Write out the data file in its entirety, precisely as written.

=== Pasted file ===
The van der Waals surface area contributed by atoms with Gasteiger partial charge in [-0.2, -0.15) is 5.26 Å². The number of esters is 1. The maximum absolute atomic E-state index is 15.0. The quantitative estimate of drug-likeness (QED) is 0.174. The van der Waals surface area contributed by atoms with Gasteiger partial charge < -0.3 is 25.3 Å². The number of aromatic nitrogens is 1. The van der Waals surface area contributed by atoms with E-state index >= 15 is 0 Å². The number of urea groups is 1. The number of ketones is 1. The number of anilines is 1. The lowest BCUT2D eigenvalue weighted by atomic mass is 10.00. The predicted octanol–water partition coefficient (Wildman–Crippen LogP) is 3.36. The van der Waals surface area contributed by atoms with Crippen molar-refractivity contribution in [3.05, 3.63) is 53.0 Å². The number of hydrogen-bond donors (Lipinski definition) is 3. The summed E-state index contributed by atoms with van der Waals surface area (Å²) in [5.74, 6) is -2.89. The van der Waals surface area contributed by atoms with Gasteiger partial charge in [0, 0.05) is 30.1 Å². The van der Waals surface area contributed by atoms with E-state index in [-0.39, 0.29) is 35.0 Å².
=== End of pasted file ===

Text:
The van der Waals surface area contributed by atoms with Gasteiger partial charge in [-0.2, -0.15) is 5.26 Å². The number of esters is 1. The maximum absolute atomic E-state index is 15.0. The quantitative estimate of drug-likeness (QED) is 0.174. The van der Waals surface area contributed by atoms with Gasteiger partial charge < -0.3 is 25.3 Å². The number of aromatic nitrogens is 1. The van der Waals surface area contributed by atoms with E-state index >= 15 is 0 Å². The number of urea groups is 1. The number of ketones is 1. The number of anilines is 1. The lowest BCUT2D eigenvalue weighted by atomic mass is 10.00. The predicted octanol–water partition coefficient (Wildman–Crippen LogP) is 3.36. The van der Waals surface area contributed by atoms with Crippen molar-refractivity contribution in [3.05, 3.63) is 53.0 Å². The number of hydrogen-bond donors (Lipinski definition) is 3. The summed E-state index contributed by atoms with van der Waals surface area (Å²) in [5.74, 6) is -2.89. The van der Waals surface area contributed by atoms with Gasteiger partial charge in [0, 0.05) is 30.1 Å². The van der Waals surface area contributed by atoms with E-state index in [-0.39, 0.29) is 35.0 Å².